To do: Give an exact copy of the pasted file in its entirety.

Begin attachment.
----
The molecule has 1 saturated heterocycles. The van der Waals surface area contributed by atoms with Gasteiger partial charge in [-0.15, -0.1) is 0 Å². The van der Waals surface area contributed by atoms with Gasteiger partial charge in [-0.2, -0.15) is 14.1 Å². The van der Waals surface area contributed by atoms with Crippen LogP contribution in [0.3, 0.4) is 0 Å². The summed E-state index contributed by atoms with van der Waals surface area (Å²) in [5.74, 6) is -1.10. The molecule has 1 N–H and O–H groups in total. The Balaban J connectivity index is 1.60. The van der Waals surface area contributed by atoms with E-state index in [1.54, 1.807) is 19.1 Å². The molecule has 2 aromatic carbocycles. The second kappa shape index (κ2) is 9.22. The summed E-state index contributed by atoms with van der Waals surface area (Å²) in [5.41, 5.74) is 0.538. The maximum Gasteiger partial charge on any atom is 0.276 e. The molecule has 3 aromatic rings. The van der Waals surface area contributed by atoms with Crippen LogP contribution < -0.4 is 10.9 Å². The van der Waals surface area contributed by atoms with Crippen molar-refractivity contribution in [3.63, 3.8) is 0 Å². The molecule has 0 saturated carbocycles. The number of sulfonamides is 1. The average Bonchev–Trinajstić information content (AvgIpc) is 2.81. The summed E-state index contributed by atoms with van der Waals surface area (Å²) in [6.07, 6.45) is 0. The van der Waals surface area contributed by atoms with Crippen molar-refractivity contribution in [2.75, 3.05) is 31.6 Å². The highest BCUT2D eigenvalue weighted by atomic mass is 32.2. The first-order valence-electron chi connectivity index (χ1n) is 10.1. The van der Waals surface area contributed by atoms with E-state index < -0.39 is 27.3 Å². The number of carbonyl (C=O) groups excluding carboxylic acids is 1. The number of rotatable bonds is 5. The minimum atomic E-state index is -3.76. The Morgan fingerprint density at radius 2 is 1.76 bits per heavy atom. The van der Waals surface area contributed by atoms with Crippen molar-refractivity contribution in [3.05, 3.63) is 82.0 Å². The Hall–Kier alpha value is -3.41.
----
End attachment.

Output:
The molecule has 1 saturated heterocycles. The van der Waals surface area contributed by atoms with Gasteiger partial charge in [-0.15, -0.1) is 0 Å². The van der Waals surface area contributed by atoms with Gasteiger partial charge in [-0.2, -0.15) is 14.1 Å². The van der Waals surface area contributed by atoms with Crippen LogP contribution in [0.3, 0.4) is 0 Å². The summed E-state index contributed by atoms with van der Waals surface area (Å²) in [5.74, 6) is -1.10. The molecule has 1 N–H and O–H groups in total. The Balaban J connectivity index is 1.60. The van der Waals surface area contributed by atoms with E-state index in [1.54, 1.807) is 19.1 Å². The molecule has 2 aromatic carbocycles. The second kappa shape index (κ2) is 9.22. The summed E-state index contributed by atoms with van der Waals surface area (Å²) in [5.41, 5.74) is 0.538. The maximum Gasteiger partial charge on any atom is 0.276 e. The molecule has 3 aromatic rings. The van der Waals surface area contributed by atoms with Crippen LogP contribution < -0.4 is 10.9 Å². The van der Waals surface area contributed by atoms with Crippen molar-refractivity contribution in [3.63, 3.8) is 0 Å². The molecule has 0 saturated carbocycles. The number of sulfonamides is 1. The average Bonchev–Trinajstić information content (AvgIpc) is 2.81. The summed E-state index contributed by atoms with van der Waals surface area (Å²) in [6.07, 6.45) is 0. The van der Waals surface area contributed by atoms with Crippen molar-refractivity contribution in [2.75, 3.05) is 31.6 Å². The highest BCUT2D eigenvalue weighted by atomic mass is 32.2. The first-order valence-electron chi connectivity index (χ1n) is 10.1. The van der Waals surface area contributed by atoms with E-state index < -0.39 is 27.3 Å². The number of carbonyl (C=O) groups excluding carboxylic acids is 1. The number of rotatable bonds is 5. The minimum atomic E-state index is -3.76. The Morgan fingerprint density at radius 2 is 1.76 bits per heavy atom. The van der Waals surface area contributed by atoms with Crippen molar-refractivity contribution in [3.05, 3.63) is 82.0 Å². The Hall–Kier alpha value is -3.41.